These people are criminals and there is not point antagonizing them, especially since in many cases they reveal that they possess the potential victims' social security numbers and other sensitive information. In fact, after receiving one of these calls it might be advisable to contact the three credit reporting agencies and place a freeze on credit applications.


      Tom Tom is a U.S. company that sells its GPS navigation devices all over the world. One international customer, Stan, of Narangba, Australia thinks Tom Tom has an obligation to get it its directions right, even if the destination sees like a remote corner of the world.

      “I have been trying for six months to have Tom Tom correct a glaring map error in their Australia map,” Stan told “The Bruce Highway in Queensland heading towards Brisbane, where the Bruce Highway meets the Gateway Motorway and the Gumpie Arterial, the map and voice over advises to take exit left for the Gympie Arterial and right for the Gateway Motorway, when the correct exits are in fact the reverse.”

      Stan said he's had no problem with the wrong directions but is worried about tourists, who are unfamiliar with the area.

      Not enough limits

      AT&T offers “Smart Limits” on its wireless phones, a service where parents can exert some control over their child's usage.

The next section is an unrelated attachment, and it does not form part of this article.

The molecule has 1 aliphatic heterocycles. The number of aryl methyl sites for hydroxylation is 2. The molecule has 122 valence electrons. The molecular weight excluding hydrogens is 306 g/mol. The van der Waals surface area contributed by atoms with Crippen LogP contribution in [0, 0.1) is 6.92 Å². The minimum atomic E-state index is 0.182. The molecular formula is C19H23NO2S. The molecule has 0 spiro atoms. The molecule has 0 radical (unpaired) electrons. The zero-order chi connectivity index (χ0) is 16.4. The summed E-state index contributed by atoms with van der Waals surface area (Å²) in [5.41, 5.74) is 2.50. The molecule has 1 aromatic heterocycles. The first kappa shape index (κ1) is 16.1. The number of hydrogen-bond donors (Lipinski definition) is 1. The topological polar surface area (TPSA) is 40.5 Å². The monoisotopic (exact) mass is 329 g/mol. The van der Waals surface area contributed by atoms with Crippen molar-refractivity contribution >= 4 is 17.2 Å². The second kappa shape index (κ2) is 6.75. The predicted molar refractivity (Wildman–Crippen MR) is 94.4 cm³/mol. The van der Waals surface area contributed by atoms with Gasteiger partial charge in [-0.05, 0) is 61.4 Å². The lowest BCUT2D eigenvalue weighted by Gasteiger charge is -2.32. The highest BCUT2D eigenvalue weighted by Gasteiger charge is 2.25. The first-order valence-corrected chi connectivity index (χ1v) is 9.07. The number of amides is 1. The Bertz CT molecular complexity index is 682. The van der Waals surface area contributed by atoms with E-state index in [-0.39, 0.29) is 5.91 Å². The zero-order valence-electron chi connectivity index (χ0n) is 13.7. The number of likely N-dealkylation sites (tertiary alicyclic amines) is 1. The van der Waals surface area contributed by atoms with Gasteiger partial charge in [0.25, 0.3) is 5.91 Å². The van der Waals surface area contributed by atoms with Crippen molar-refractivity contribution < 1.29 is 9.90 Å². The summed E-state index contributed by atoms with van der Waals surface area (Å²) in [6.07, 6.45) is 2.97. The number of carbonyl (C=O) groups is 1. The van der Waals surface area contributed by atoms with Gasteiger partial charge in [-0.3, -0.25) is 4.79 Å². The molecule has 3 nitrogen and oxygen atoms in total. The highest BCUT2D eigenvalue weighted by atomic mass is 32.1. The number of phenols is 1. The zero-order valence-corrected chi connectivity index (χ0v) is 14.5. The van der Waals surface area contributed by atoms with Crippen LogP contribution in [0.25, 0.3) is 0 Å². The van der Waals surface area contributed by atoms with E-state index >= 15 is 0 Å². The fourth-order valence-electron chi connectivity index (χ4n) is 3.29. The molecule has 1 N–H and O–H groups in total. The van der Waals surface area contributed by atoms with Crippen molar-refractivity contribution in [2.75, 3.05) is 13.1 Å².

“It was marketed as a way for me to control incoming, outgoing, and time of day use on her phone,” N., of Suwanee, Ga., said. “This is not in fact the case. I can set time of day restrictions so that she cannot use her phone, except for "allowable numbers." It was explained to me that this offered me complete control over my minor child's cell phone use.”

      N. is upset because the feature does not block incoming calls and texts, except for 30 preloadable numbers. However, a look at AT&T's website description doesn't claim that it does, though without reading it carefully you might be led to believe it does.

      “Restrict times of day the phone can be used for messaging, browsing and outbound calling,” the sale information states. Only the Enhanced Feature blocks both incoming and outgoing calls – but that is limited to 30 numbers. The service, by the way, costs $4.95 a month.

      Here is what's on consumer's minds today: Fisher & Paykel, Tom Tom, AT&T, Standing down a scammer, Not enough limits and Lost?...
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      FDA Approves New Vaccine to Prevent Meningococcal Disease in Infants

      Dangerous disease can result in death and serious complications

      The U.S. Food and Drug Administration today approved the use of Menactra in children as young as 9 months for the prevention of invasive meningococcal disease, a life-threatening illness caused by bacteria that infect the bloodstream (sepsis) and the lining that surrounds the brain and spinal cord (meningitis).